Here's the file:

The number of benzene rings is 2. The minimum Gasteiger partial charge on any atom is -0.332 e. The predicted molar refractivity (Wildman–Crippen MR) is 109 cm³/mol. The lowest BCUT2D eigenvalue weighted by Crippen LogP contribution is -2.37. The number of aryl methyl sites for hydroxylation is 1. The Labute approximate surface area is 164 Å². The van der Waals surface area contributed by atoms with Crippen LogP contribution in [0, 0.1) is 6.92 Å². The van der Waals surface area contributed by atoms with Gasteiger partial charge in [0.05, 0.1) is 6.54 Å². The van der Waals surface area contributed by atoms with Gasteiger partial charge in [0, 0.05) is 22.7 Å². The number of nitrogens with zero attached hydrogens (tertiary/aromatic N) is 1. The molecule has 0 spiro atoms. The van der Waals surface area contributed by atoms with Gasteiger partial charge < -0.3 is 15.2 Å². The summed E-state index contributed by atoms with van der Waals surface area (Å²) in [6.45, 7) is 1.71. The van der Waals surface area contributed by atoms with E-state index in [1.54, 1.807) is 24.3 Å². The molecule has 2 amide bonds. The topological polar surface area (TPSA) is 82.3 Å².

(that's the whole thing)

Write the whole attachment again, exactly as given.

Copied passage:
The number of benzene rings is 2. The minimum Gasteiger partial charge on any atom is -0.332 e. The predicted molar refractivity (Wildman–Crippen MR) is 109 cm³/mol. The lowest BCUT2D eigenvalue weighted by Crippen LogP contribution is -2.37. The number of aryl methyl sites for hydroxylation is 1. The Labute approximate surface area is 164 Å². The van der Waals surface area contributed by atoms with Crippen LogP contribution in [0, 0.1) is 6.92 Å². The van der Waals surface area contributed by atoms with Gasteiger partial charge in [0.05, 0.1) is 6.54 Å². The van der Waals surface area contributed by atoms with Gasteiger partial charge in [0, 0.05) is 22.7 Å². The number of nitrogens with zero attached hydrogens (tertiary/aromatic N) is 1. The molecule has 0 spiro atoms. The van der Waals surface area contributed by atoms with Gasteiger partial charge < -0.3 is 15.2 Å². The summed E-state index contributed by atoms with van der Waals surface area (Å²) in [6.45, 7) is 1.71. The van der Waals surface area contributed by atoms with E-state index in [1.54, 1.807) is 24.3 Å². The molecule has 2 amide bonds. The topological polar surface area (TPSA) is 82.3 Å².